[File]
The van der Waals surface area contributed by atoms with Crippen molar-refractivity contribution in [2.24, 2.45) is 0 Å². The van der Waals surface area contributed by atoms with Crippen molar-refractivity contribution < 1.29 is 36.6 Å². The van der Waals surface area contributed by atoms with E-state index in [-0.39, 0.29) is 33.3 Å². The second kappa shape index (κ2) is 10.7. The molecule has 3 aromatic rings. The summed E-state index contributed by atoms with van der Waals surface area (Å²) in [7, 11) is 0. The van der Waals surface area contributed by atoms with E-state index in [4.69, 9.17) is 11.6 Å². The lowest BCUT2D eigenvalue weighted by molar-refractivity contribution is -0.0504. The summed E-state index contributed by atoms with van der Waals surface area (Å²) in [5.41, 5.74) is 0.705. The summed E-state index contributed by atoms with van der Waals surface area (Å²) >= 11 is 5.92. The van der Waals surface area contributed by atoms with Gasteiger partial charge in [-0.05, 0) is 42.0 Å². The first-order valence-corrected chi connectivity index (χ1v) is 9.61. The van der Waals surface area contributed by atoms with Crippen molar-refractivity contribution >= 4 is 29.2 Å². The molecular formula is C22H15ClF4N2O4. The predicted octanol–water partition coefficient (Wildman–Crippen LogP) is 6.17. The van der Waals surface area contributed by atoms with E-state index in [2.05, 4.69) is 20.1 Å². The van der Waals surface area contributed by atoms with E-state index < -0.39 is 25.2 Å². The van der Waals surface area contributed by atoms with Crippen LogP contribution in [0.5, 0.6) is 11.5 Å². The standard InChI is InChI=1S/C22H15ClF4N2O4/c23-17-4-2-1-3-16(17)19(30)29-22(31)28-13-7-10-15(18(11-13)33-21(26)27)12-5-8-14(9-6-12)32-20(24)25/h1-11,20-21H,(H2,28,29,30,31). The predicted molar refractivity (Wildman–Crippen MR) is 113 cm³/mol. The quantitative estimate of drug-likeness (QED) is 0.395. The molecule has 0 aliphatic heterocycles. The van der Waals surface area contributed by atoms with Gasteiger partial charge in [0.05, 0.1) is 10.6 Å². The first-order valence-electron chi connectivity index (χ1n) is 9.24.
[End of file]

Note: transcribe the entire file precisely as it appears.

The van der Waals surface area contributed by atoms with Crippen molar-refractivity contribution in [2.24, 2.45) is 0 Å². The van der Waals surface area contributed by atoms with Crippen molar-refractivity contribution < 1.29 is 36.6 Å². The van der Waals surface area contributed by atoms with E-state index in [-0.39, 0.29) is 33.3 Å². The second kappa shape index (κ2) is 10.7. The molecule has 3 aromatic rings. The summed E-state index contributed by atoms with van der Waals surface area (Å²) in [7, 11) is 0. The van der Waals surface area contributed by atoms with E-state index in [4.69, 9.17) is 11.6 Å². The lowest BCUT2D eigenvalue weighted by molar-refractivity contribution is -0.0504. The summed E-state index contributed by atoms with van der Waals surface area (Å²) in [5.41, 5.74) is 0.705. The summed E-state index contributed by atoms with van der Waals surface area (Å²) >= 11 is 5.92. The van der Waals surface area contributed by atoms with Gasteiger partial charge in [-0.05, 0) is 42.0 Å². The first-order valence-corrected chi connectivity index (χ1v) is 9.61. The van der Waals surface area contributed by atoms with Crippen molar-refractivity contribution >= 4 is 29.2 Å². The molecular formula is C22H15ClF4N2O4. The predicted octanol–water partition coefficient (Wildman–Crippen LogP) is 6.17. The van der Waals surface area contributed by atoms with E-state index in [2.05, 4.69) is 20.1 Å². The van der Waals surface area contributed by atoms with E-state index < -0.39 is 25.2 Å². The van der Waals surface area contributed by atoms with Crippen LogP contribution in [0.5, 0.6) is 11.5 Å². The standard InChI is InChI=1S/C22H15ClF4N2O4/c23-17-4-2-1-3-16(17)19(30)29-22(31)28-13-7-10-15(18(11-13)33-21(26)27)12-5-8-14(9-6-12)32-20(24)25/h1-11,20-21H,(H2,28,29,30,31). The predicted molar refractivity (Wildman–Crippen MR) is 113 cm³/mol. The quantitative estimate of drug-likeness (QED) is 0.395. The molecule has 0 aliphatic heterocycles. The van der Waals surface area contributed by atoms with Gasteiger partial charge in [0.05, 0.1) is 10.6 Å². The first-order valence-electron chi connectivity index (χ1n) is 9.24.